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Hard Work and Smiles for the Family of the Weeping Camel

Mongolia, July 6, 2004

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    Camels serve many valuable purposes for Mongolian families, but their numbers are in dramatic decline. Photo: Cassandra Nelson/Mercy Corps Photo:

Throughout the Gobi and much of Mongolia, the Bactrian Camel (the two-humped version) is ubiquitous. It has become an emblem for tourists and locals alike.

This traditional symbol of Mongolia is the centerpiece for a unique film, "The Story of the Weeping Camel." The movie features nomadic herders that are beneficiaries of Mercy Corps' Gobi Regional Economic Growth Initiative.

On Mongolia's rugged steppes, tradition endures and nomadic families still rely heavily on camels. However, the number of camels in Mongolia is fast dwindling, as many traditional herdsmen migrate to the urban areas in search of more sustainable livelihoods. Today, there are about 255,000 camels left throughout the country. Just fifty years ago there were an estimated 894,000 camels in Mongolia.


Life in the Gobi

Mr. Ikhbayar and his family are a typical Mongolian herder family. They live in southern Mongolia's Umnugovi aimag (an aimag is similar to a province), home to the country's largest camel population - almost 100,000. It is also the least populated by humans, with a population density of only 0.3 people per square kilometer. It is the hottest, driest and harshest aimag in the country.

Like half of Mongolia's population they are nomadic, moving their ger (a traditional Mongolian tent) and animals several times a year in search of better grazing pastures and water. The family ekes out a basic living from their herds of camels, goats and sheep. Days are spent making felt and rope from camel wool, spinning, making dairy products, milking animals, collecting dung for fires, combing and sorting cashmere, shearing sheep, and other basic rural chores.

But last year, the family's daily routine was interrupted by unexpected guests. One day, a film crew showed up at their ger to get a perspective on the nomadic way of life. This summer, Ikbhbayar's camels and his family are appearing on movie screens around the world in the film "The Story of the Weeping Camel".

Although the family may achieve some international fame from the movie, their life has not changed. Sitting on the floor of his ger, Ikhbayar's main concerns are the weather and preparing for the upcoming winter. Summer is fleeting in Mongolia and it is crucial to their survival that the herds are well-grazed and they have managed to earn enough money and stock-up supplies to sustain the family during the long and harsh winter.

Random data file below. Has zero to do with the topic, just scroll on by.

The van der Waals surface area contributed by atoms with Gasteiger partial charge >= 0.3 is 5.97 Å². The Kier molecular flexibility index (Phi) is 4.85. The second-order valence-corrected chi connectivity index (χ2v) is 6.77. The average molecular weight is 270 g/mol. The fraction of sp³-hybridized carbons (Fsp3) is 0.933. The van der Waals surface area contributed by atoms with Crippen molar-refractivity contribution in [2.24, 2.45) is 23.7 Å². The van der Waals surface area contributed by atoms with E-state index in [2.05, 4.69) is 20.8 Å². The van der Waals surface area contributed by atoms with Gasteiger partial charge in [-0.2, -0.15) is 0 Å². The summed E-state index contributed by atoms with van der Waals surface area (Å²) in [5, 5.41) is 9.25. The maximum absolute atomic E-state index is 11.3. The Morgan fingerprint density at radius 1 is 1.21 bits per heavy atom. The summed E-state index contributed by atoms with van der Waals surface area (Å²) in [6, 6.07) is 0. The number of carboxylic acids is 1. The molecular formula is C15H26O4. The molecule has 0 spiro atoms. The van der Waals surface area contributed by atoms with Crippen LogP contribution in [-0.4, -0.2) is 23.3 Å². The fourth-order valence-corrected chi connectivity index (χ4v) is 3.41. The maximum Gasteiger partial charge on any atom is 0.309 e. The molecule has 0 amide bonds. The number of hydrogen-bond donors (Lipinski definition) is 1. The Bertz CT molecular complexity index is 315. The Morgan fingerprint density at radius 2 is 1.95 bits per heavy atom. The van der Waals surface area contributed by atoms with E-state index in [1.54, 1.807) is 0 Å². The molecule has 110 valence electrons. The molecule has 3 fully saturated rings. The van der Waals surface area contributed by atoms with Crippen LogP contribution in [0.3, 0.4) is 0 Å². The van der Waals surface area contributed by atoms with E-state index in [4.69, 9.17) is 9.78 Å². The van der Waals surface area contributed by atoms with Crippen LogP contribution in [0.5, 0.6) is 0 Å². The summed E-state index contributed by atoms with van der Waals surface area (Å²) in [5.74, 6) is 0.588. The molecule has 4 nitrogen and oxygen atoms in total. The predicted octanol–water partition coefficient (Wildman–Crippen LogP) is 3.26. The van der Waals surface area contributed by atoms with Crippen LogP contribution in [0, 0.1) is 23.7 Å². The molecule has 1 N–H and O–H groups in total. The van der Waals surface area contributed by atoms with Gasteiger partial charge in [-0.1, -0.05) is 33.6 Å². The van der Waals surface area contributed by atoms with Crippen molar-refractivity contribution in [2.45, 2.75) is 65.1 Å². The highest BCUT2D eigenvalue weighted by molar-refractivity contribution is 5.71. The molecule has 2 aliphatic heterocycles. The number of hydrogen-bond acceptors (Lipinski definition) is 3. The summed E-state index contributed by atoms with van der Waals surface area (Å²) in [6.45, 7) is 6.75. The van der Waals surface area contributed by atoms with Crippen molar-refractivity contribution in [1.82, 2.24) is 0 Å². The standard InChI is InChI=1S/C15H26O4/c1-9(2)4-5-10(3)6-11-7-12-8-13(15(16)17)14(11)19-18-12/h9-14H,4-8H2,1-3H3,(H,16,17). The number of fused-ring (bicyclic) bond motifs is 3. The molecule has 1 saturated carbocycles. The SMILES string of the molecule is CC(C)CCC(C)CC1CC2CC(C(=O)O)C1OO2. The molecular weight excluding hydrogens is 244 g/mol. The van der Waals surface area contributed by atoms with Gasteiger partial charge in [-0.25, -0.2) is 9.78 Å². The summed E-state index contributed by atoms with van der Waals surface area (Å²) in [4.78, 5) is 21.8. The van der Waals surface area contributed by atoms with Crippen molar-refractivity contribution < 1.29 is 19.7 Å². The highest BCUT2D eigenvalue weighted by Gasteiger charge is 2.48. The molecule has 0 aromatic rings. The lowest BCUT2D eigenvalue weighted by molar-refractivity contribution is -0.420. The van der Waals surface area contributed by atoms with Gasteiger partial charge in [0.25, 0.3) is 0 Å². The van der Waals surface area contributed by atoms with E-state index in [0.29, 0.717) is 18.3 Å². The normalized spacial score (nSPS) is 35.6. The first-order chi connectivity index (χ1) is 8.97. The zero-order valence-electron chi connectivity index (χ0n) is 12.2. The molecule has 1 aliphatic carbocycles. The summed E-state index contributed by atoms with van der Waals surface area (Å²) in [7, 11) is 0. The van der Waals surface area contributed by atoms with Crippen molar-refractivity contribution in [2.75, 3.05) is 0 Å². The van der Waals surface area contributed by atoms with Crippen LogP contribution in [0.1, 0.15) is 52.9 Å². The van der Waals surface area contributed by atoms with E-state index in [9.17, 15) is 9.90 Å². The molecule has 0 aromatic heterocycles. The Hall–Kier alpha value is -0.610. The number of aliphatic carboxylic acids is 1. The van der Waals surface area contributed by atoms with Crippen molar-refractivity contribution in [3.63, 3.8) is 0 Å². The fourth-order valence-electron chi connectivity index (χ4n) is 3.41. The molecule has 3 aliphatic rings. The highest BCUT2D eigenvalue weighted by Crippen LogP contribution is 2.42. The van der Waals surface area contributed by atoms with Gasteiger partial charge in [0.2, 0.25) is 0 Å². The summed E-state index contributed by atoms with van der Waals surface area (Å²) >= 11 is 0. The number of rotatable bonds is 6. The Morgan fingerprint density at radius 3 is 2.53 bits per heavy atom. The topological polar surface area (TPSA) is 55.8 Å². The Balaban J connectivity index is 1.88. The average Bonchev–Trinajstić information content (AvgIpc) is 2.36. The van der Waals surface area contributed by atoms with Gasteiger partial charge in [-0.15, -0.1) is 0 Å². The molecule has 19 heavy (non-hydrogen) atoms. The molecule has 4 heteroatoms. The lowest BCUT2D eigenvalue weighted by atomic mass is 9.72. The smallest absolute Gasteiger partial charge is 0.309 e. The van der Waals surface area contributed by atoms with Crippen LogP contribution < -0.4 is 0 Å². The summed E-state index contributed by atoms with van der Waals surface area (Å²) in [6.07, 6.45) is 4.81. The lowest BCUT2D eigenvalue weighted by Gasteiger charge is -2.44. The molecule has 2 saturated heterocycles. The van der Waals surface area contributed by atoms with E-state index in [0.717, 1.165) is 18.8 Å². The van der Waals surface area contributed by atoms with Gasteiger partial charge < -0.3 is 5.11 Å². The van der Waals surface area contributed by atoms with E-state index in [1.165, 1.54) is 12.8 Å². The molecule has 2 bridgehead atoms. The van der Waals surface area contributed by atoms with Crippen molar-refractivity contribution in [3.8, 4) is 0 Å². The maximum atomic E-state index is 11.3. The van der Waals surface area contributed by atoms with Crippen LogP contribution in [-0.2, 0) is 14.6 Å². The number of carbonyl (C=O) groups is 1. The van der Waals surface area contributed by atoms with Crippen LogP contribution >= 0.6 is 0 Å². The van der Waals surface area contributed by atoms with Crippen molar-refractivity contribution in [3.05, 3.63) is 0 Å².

It is this brutal lifestyle that has caused many herder families to give up their traditional livelihoods and search of a better life. Unfortunately, this search of a better life is often in vain. Over the past decade, population in the Gobi has been steadily declining as herders have moved to urban areas in search of economic opportunities. But few manage to improve their lot in the cities where unemployment and poverty are rampant.


Preserving and Improving a Way of Life
In an effort to improve the conditions of rural families, Mercy Corps, with funding from the US Agency for International Development (USAID), has begun implementing phase two of the Gobi Regional Economic Growth Initiative. The goal of the program is to develop and strengthen rural businesses and improve the livelihoods of the Gobi herdsmen.

"One of the goals of the program is to give herders the choice to stay," explains Steve Zimmerman, Mercy Corps' Country Director in Mongolia. "Their perception is that life is better in the city and there is little opportunity in the rural areas."

Mercy Corps has been working with Ikhbayar and his family to help them increase their income and sustain their livelihood through the development of herder cooperatives, training programs and market-development activities.

"With the assistance of Mercy Corps, we have joined a cooperative with 18 herder families," says Ikhbayar. "We have been able to increase our income with the training we have taken on cashmere classification, animal breeding and dairy production. And we have been able to market our dairy products in an exhibition Mercy Corps organized."

Ikhbayar's wife, Tseveljamts, is busy making curds from camel milk, but this year she is trying something new. "After taking training with Mercy Corps, I have started to experiment in making different flavors and shapes of the curds," she explains. "I hope they will sell well at this year's exhibition."

When asked about his plans for the future, Ikhbayar is optimistic. "I have discussed many ideas with Dr. Ulgiit [a Mercy Corps veterinarian] to strengthen my camel business," he says.

By helping traditional herders diversify their businesses, expand their product lines and link them to new market opportunities Mercy Corps is enabling many herder families to remain in the Gobi. In addition to marketing and improving his camel dairy products, Ikhbayar is considering working with a tourist operator to provide camel treks.

"I want to grow my camel herd," he says. "Goats may provide cashmere, but you can ride a camel!"